This is a summer post about generosity, serendipity, and okra.
On a recent visit to my esteemed friends Abu Malek and Um Malek in Kfar Manda, inevitably I left bearing gifts – two plastic bags with produce freshly picked that morning – the lubia (fresh black eyed peas in their casings) and okra that Um Malek grows in the fertile Batof Valley soil. My gratitude over her boundless generosity is heightened by the process I have gone through, learning to accept these gifts with the same grace with which they are extended.
Some days later I came home, exhausted, after a day of work in the city. The sun was low in the sky, and my hammock beckoned. A quick internal survey found that I was more tired than hungry, but with my last bit of energy, I took out the okra from the fridge. Without even trimming off the caps, I tossed them in olive oil, sprinkled them with sea salt and put them in the oven to roast.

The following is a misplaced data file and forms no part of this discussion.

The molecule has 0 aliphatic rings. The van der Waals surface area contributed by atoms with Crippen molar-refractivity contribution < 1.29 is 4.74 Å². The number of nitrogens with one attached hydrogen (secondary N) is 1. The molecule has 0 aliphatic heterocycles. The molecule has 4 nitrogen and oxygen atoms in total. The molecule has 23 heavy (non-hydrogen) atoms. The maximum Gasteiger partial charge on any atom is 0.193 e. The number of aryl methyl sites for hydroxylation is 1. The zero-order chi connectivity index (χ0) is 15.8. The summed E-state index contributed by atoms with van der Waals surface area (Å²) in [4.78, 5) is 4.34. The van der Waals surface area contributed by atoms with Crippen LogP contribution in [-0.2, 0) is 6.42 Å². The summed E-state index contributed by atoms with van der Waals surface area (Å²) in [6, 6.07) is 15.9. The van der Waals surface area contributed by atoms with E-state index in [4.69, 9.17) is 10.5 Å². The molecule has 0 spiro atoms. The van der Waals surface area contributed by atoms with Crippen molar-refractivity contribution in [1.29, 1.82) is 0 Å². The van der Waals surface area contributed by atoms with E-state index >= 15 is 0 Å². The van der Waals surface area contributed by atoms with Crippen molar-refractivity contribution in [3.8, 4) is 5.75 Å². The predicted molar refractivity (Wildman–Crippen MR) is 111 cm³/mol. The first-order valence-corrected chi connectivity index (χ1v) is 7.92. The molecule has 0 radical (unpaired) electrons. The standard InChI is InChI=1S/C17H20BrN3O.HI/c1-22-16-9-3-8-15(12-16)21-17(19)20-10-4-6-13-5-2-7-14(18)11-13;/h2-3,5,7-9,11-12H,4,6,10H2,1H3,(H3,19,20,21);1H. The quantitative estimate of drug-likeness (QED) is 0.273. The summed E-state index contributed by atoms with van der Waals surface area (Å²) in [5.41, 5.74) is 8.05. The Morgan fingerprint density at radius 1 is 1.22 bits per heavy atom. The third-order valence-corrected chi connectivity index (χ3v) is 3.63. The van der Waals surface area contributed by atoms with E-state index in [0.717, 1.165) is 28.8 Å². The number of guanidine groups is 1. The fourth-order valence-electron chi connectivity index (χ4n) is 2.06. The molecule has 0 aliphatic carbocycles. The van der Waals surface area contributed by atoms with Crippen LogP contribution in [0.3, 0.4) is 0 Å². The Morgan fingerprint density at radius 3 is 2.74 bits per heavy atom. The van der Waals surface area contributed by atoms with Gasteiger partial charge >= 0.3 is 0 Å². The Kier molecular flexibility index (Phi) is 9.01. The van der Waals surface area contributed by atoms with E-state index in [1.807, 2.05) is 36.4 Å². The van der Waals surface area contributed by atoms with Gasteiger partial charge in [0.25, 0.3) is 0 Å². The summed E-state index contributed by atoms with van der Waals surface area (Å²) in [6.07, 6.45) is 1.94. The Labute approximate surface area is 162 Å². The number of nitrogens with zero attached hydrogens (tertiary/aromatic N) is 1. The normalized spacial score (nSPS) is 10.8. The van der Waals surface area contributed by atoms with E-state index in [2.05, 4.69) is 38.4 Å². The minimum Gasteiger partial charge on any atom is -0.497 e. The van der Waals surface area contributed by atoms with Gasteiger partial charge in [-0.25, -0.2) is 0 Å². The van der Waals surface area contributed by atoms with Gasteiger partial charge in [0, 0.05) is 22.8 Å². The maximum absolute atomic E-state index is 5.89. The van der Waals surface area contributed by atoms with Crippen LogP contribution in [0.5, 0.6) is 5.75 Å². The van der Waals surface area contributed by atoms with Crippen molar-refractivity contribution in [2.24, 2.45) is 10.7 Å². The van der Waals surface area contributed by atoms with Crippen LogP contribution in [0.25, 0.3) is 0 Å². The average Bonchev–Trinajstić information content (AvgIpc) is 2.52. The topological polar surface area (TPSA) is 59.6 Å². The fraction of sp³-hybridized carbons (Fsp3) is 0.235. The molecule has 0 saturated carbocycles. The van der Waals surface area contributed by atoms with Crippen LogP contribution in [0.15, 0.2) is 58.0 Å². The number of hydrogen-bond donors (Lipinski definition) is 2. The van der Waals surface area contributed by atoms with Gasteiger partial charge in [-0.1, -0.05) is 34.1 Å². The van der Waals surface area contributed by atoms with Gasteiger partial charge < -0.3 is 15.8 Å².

Lying in the hammock, I did another little survey. The breeze that was brushing over my bare arms – was it too chilly or just right? With the golden light filtering through the olive and cypress trees, I concluded that it felt like a feather-light pashmina shawl being gently pulled up over my shoulders, and I fell asleep.
However long I slept, I woke up coherent enough to quickly check on the okra. It was roasted to a crisp. I tasted one of the little toasted pods – it was like a wonderfully upgraded potato chip. I couldn’t have dreamed of a better snack!